The support level on the Nifty is still intact and has not been tested despite the global sell off last week. The S&P 500, on the other hand, broke it's support level and closed below it only to form a bullish candle on Friday, indicating some upside in the near future.
Support levels are areas where the demand far exceeds supply leading to a rally in price. Resistance levels on the other hand are areas where the supply far exceeds demand leading to a drop in price. The negative headlines from China and from the US about the Federal Reserve possibly withdrawing its monetary accommodation sent global markets into a tailspin.
Despite the negative headlines the Nifty did not break its support level that we had mentioned last week. The support levels are shown by the two blue horizontal lines on the chart.
The chart on top is that of the Nifty and one below is of SPY, the exchange traded fund that tracks the mighty S&P 500.
A look at the chart will show that the Nifty has not fallen below its support level yet as shown by the blue horizontal lines. If that support level is indeed broken in the future, the index can go down to the next support level between 5210 and 5303. These are also marked by blue horizontal lines. However, it is important to note that the Nifty is now below its 50 and 200 simple moving average. The 50-day moving average stood at 5919 on Friday and the 200-day was at 5811, while the Nifty closed at 5667.
The moving average is shown by orange up sloping line on the chart.
While most people consider a fall below the 200 a symbol of the bear market, this is not always the case. The moving average also has to slope down which is not the case with Nifty. You will also notice that the Nifty had fallen below the 200 day moving average earlier but bounced back. It is possible for the index to do that once again and unless the support level is broken we'd not expect the index to fall further. An ideal place to short would be if the support breaks, the 200 day moving average slopes down and the index rallies to touch the down sloping average.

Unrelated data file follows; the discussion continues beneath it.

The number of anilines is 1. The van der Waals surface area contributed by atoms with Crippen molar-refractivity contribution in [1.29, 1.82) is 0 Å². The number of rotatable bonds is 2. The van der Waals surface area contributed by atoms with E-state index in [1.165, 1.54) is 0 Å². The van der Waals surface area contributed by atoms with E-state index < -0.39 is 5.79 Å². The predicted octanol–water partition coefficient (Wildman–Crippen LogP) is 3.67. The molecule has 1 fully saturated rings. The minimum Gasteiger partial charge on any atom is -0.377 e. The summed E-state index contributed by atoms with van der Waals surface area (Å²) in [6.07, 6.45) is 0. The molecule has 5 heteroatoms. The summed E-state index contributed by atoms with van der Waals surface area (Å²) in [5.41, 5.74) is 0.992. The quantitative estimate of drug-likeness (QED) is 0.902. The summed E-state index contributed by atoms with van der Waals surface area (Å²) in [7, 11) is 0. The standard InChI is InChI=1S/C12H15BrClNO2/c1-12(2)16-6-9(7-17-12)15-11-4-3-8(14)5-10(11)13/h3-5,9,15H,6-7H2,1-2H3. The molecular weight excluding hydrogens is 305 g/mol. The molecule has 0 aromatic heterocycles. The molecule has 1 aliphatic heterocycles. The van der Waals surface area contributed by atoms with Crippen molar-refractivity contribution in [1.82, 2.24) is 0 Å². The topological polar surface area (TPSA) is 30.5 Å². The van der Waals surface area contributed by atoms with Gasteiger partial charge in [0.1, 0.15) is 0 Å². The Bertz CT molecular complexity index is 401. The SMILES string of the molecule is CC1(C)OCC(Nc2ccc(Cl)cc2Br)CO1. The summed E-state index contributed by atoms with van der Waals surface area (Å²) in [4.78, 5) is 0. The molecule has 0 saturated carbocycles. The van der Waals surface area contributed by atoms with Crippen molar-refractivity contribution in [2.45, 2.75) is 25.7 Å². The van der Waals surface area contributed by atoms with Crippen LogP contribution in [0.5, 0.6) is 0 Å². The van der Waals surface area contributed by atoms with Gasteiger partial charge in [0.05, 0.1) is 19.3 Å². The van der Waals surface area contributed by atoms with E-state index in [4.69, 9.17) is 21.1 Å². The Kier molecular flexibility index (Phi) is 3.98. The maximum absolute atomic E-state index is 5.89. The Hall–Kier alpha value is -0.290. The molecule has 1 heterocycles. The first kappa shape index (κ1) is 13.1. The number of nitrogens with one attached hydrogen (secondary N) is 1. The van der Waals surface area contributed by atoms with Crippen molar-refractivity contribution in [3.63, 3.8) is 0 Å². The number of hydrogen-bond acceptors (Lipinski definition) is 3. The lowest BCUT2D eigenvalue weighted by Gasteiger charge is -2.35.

Now if the 200 aligns with a resistance level, it is a higher potential level to short. The resistance levels are shown by red horizontal lines above current price.
Let us take a look at the S&P 500, which broke the gap support level that we had marked last week. The support level is shown by the horizontal lines on the chart.
Ideally the SPY should have gone down to the next level of support shown on the chart between 153.54 and 155.37. However, on Friday it formed a bullish candle stick pattern called the dragon fly, which has a long tail and a small body. The candle stick is shown by the two white arrows on the chart. This candle stick pattern has come after a small, but not substantial fall in price, and may not be the strongest bullish signal.
However, until Friday's low is broken, we would not take a bearish stance.
One of the levels to short the SPY would be the 160 area, which was resistance, then turned to support and could not be resistance again as prices are below it. The next resistance level is marked by the red lines on the chart.
On a fundamental level, the market is showing as being addicted to the easy money from the Federal Reserve. Talks about the slowdown of the printing presses early this month led to a sell off. Then on Wednesday, when the Fed announced that growth is likely to pick up, it was seen by the market as a signal that the quantitative easing would stop soon. That led to a drop in equities and rise in bond yields.
The stopping of QE is having a negative effect on the equity and bond markets, which in turn could slow the economy down. That possibility makes it difficult to stop the printing presses. There is lesson that central bankers need to learn. It is easy to get on bull by printing money, but very difficult to get off the bull without getting hurt. Alan Greenspan's easy money led to the housing bubble, let's see what Bernanke's easy money, which is on a much larger scale, lead to.